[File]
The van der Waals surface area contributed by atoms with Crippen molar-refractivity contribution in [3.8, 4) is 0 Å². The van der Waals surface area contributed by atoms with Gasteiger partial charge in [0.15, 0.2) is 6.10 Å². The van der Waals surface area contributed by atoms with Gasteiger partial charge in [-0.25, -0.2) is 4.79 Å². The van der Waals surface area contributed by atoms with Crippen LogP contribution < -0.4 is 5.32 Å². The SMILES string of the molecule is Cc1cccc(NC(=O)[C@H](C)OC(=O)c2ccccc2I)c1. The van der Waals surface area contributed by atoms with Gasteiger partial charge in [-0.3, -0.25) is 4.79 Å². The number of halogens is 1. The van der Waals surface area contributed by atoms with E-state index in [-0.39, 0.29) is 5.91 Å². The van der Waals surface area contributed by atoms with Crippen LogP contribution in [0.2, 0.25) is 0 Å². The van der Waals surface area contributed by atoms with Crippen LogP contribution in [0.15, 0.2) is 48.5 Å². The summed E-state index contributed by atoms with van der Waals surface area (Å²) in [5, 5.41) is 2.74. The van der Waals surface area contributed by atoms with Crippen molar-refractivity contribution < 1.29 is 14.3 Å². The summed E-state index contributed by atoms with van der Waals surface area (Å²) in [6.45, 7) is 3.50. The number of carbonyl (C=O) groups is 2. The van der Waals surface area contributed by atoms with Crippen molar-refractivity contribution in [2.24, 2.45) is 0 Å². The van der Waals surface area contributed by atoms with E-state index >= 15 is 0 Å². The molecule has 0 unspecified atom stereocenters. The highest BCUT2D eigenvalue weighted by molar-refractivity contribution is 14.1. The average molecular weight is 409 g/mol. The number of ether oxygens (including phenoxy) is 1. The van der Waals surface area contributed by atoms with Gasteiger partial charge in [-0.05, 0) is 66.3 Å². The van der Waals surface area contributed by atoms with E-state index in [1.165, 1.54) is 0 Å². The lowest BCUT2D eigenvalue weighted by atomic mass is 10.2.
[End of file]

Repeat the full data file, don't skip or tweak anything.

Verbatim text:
The van der Waals surface area contributed by atoms with Crippen molar-refractivity contribution in [3.8, 4) is 0 Å². The van der Waals surface area contributed by atoms with Gasteiger partial charge in [0.15, 0.2) is 6.10 Å². The van der Waals surface area contributed by atoms with Gasteiger partial charge in [-0.25, -0.2) is 4.79 Å². The van der Waals surface area contributed by atoms with Crippen LogP contribution < -0.4 is 5.32 Å². The SMILES string of the molecule is Cc1cccc(NC(=O)[C@H](C)OC(=O)c2ccccc2I)c1. The van der Waals surface area contributed by atoms with Gasteiger partial charge in [-0.3, -0.25) is 4.79 Å². The number of halogens is 1. The van der Waals surface area contributed by atoms with E-state index in [-0.39, 0.29) is 5.91 Å². The van der Waals surface area contributed by atoms with Crippen LogP contribution in [0.2, 0.25) is 0 Å². The van der Waals surface area contributed by atoms with Crippen LogP contribution in [0.15, 0.2) is 48.5 Å². The summed E-state index contributed by atoms with van der Waals surface area (Å²) in [5, 5.41) is 2.74. The van der Waals surface area contributed by atoms with Crippen molar-refractivity contribution < 1.29 is 14.3 Å². The summed E-state index contributed by atoms with van der Waals surface area (Å²) in [6.45, 7) is 3.50. The number of carbonyl (C=O) groups is 2. The van der Waals surface area contributed by atoms with Crippen molar-refractivity contribution in [2.24, 2.45) is 0 Å². The van der Waals surface area contributed by atoms with E-state index >= 15 is 0 Å². The molecule has 0 unspecified atom stereocenters. The highest BCUT2D eigenvalue weighted by molar-refractivity contribution is 14.1. The average molecular weight is 409 g/mol. The number of ether oxygens (including phenoxy) is 1. The van der Waals surface area contributed by atoms with Gasteiger partial charge in [-0.05, 0) is 66.3 Å². The van der Waals surface area contributed by atoms with E-state index in [1.165, 1.54) is 0 Å². The lowest BCUT2D eigenvalue weighted by atomic mass is 10.2.